| Ramzi Chamat
The dynamics of the Swiss real estate market have undergone significant turning points since the introduction of negative interest rates in 2014, ushering in an era of notable fluctuations in residential vacancy rates. In 2023, we observe a marked reduction in this rate, a phenomenon that deserves in-depth analysis to understand the implications and underlying trends. This article aims to decipher these developments, offering a detailed overview of recent data, regional disparities, and the economic impact on the Swiss real estate market. Necessary insight for all those seeking to understand the forces that shape housing in Switzerland today.
The real estate market in Switzerland has long been perceived as a pillar of stability and prosperity in Europe. However, since the end of 2014, with the introduction of negative interest rates and under the impulse of sustained demographic growth, the sector has undergone significant transformations. As of June 1, 2023, the residential vacancy rate stands at 1.15%, marking not only the end of a long cycle of vacancy but also the dawn of a new era for Swiss real estate. The repercussions of these changes are considerable and affect all market players, from owners to tenants, not to mention the economy as a whole.
According to recent publications from the Federal Statistical Office (FSO), the Swiss real estate landscape is in full transformation. In the span of one year, Switzerland recorded a notable decrease of 7,000 vacant units, resulting in a total of 54,700. This movement represents a real paradigm shift, bringing the residential vacancy rate to its lowest level since the introduction of negative interest rates in 2014. This downward trend was mainly observed in the cantons where vacancy rates were above the national average, while the regions of Zurich, Geneva, and Central Switzerland seem to have already reached a floor threshold. On a national scale, the segment of unoccupied rental housing saw a decrease of more than 8,000 units. Concurrently, the number of housing units put up for sale experienced a slight increase, adding a layer of complexity to the overall Swiss real estate picture.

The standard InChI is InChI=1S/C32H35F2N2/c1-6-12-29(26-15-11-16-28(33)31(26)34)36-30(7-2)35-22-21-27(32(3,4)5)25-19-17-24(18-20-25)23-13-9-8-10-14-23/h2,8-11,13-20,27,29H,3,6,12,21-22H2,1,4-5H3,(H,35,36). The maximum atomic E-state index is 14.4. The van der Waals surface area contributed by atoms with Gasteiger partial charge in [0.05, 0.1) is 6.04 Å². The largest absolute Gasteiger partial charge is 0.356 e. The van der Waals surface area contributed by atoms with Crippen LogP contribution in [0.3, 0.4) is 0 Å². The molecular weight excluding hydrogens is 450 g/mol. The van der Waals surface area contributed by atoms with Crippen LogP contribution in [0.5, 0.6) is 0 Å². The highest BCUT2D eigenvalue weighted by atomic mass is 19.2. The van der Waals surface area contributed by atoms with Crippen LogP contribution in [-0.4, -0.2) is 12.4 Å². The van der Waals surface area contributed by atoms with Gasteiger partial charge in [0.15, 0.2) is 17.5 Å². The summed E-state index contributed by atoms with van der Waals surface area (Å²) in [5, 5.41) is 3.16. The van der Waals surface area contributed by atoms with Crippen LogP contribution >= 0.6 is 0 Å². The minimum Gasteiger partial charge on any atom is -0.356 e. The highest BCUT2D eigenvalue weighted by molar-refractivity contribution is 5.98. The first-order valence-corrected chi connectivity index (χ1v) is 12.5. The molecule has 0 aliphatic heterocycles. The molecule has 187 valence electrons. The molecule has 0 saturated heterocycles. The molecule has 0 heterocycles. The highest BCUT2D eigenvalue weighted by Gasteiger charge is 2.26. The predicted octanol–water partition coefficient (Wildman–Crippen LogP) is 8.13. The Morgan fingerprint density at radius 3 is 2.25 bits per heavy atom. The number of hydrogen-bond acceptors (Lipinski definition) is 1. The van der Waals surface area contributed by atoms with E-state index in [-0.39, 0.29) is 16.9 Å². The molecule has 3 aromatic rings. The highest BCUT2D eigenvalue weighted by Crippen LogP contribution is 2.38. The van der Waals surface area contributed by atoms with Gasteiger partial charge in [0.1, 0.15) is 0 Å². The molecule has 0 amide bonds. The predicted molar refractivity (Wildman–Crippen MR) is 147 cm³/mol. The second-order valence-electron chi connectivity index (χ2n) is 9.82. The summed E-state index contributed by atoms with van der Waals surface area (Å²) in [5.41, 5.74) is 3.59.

Regional disparities in the Swiss real estate sector are striking and deserve particular attention. The cantons of Geneva and Zurich, as well as those of Central Switzerland, stand out with exceptionally low vacancy rates, hovering around 0.5%. On the other hand, the cantons of Ticino, Solothurn, and Jura present significantly higher figures, with Jura even recording a slight increase.
These contrasts are even more striking when looking at the distribution based on housing size. Small and medium units, comprising up to four rooms, are in high demand, with a reduction of nearly 15% in vacant units. Conversely, more spacious dwellings, with five rooms or more, see their number of vacant units increase by almost 10%.
This trend highlights a notable change in housing preferences, with a marked inclination for smaller and more affordable spaces. It also reflects the economic repercussions on the residential choices of the Swiss in a context where rents and consumer prices are constantly rising. These elements together play a crucial role in understanding the current and future dynamics of the Swiss real estate market.
The current situation of the Swiss real estate market has significant economic repercussions. The significant increase in the migration balance over the last twelve months, by 25% compared to the previous year and 70% compared to the pre-pandemic period, reflects a growing demand for housing. However, this demand is faced with a probable slowdown in construction activity, due to a reduction in the number of building permits issued in the last two years.
In this context, we anticipate a continuation of the decrease in the vacancy rate, which could fall below the 1% threshold by June 1, 2024. This upward trend should, in turn, exert upward pressure on rents. We forecast that asking rents will experience an increase of 2.5% year-on-year at the end of 2023, and we expect this trend to continue in 2024, with an increase that could reach 5%.
These elements, combined, outline a future where available housing will become scarcer, and the costs associated with renting will be higher. This situation should moderate the tendency to move and influence the size of households, thus stabilizing the vacancy rate from 2025 onwards. This analysis underscores the crucial importance of closely monitoring market developments to understand the challenges and opportunities to come in the Swiss real estate sector.
The real estate sector in Switzerland is currently at a turning point, marking the end of an era and the beginning of another. The rapid decrease in vacant homes and the anticipated rise in rents are the precursor signs of a rapidly changing landscape. These changes require increased attention and vigilance on the part of market players. A meticulous examination of the residential vacancy rate reveals the dynamics at play and highlights the crucial importance of adopting informed strategies and having an in-depth knowledge of the sector to successfully navigate this new environment.
Source: UBS SA